Defense lawyers in the 9/11 case arrived at Guantánamo for a week-long pretrial hearing to find a mold infestation in their top-secret work spaces at the Pentagon’s makeshift, expeditionary war court complex. Navy health and safety inspectors were called to the scene Sunday, Veterans Day.
Marine Brig. Gen. John Baker, the chief defense counsel for military commissions, declared the offices off-limits to defense teams. The offices — which have a classification of “Top Secret-Sensitive Compartmented Information” — sit adjacent to the courtroom on an abandoned airstrip.
Baker ordered the lawyers in the national security case to leave behind their secret materials, including files meant for use at hearings starting Monday, to avoid contaminating other portions of the war court complex, called Camp Justice.
More than 100 war court participants — including the judge, defense attorneys, prosecutors, and family members of 9/11 victims — arrived on a war court shuttle Saturday afternoon from the Washington, D.C., area. Lawyers for alleged 9/11 deputy Walid bin Attash unlocked their offices inside a prefabricated trailer-style building to discover the hazardous substance. All defense teams in the prefab building have a common ventilation system.
“There is fuzzy white and gray stuff, and some of it is brown, covering everything in the office — the files, the carpet, all of the furniture and obviously on the walls. It is clearly a problem,” said Cheryl Bormann of Chicago, Bin Attash’s death-penalty defense attorney. Bin Attash, a Saudi, was captured by the CIA in 2003 and taken to Guantánamo more than three years later.
As a cultural consideration, Bormann has uniformly worn a severe black “abaya,” a cloak donned by some traditional Muslim women, whenever Bin Attash or any of the five men accused of plotting al-Qaida’s 9/11 hijackings attends court. Those attacks killed 2,976 people in New York, at the Pentagon and in a Pennsylvania field.
Saturday, she found the abayas were crusted with mold.
This weekend’s fungal discovery was the latest in a long-running history of episodic health problems at Camp Justice. In 2016, Baker banned his staff from sleeping in a trailer park at Camp Justice after formaldehyde was found in the air vents. The military now mitigates that problem with a constant stream of generator run air-conditioning, dehumidifiers and fans inside each two-troop trailer.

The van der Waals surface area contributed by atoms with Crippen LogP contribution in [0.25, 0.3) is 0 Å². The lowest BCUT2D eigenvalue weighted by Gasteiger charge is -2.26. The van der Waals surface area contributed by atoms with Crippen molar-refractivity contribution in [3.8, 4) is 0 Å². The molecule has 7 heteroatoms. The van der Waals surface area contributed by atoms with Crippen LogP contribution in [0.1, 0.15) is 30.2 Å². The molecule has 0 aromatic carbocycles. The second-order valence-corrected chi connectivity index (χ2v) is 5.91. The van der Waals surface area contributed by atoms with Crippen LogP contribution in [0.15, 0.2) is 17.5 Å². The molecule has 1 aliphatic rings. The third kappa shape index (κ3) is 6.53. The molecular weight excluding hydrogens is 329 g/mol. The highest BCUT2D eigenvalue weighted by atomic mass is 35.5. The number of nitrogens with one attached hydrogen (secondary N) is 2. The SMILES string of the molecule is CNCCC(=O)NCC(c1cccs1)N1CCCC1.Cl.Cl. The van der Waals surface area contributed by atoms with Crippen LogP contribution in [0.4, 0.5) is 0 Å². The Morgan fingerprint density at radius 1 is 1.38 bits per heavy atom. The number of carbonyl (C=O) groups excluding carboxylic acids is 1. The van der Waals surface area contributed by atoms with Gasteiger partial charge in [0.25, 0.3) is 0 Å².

In 2017, some defenders filed suit against the Pentagon in federal court over Camp Justice health conditions. The complaint is still pending.
Portions of the slow-moving 9/11 pretrial hearings are shrouded in secrecy because the men were held for years in secret overseas CIA prisons, with locations and workers’ identities that are considered U.S. national security secrets. It was in those “black sites” that interrogators waterboarded some of the men and subjected many to sleep deprivation, beatings, dietary manipulation and rectal abuse before their September 2006 transfer to U.S. military custody.
So court pleadings, evidence and some legal arguments are classified, meaning the lawyers prefab-work spaces are SCIFs, for Sensitive Compartmented Information Facilities.
It was not immediately known how the new judge in the case, Marine Col. Keith Parrella, would handle of the question of what defense lawyers could do without access to classified files and other material not stashed in Top Secret laptops.
Prosecutors have a similar prefabricated SCIF at the site, as does the Trial Judiciary. It was not immediately known if those buildings were also contaminated.
The setback also came as Pentagon contractors with a U.S. construction firm that rebuilt the World Trade Center are undertaking the $13 million phase of a $19 million expansion of the war court compound, called the Expeditionary Legal Complex.
More on the case in our exclusive trial guide.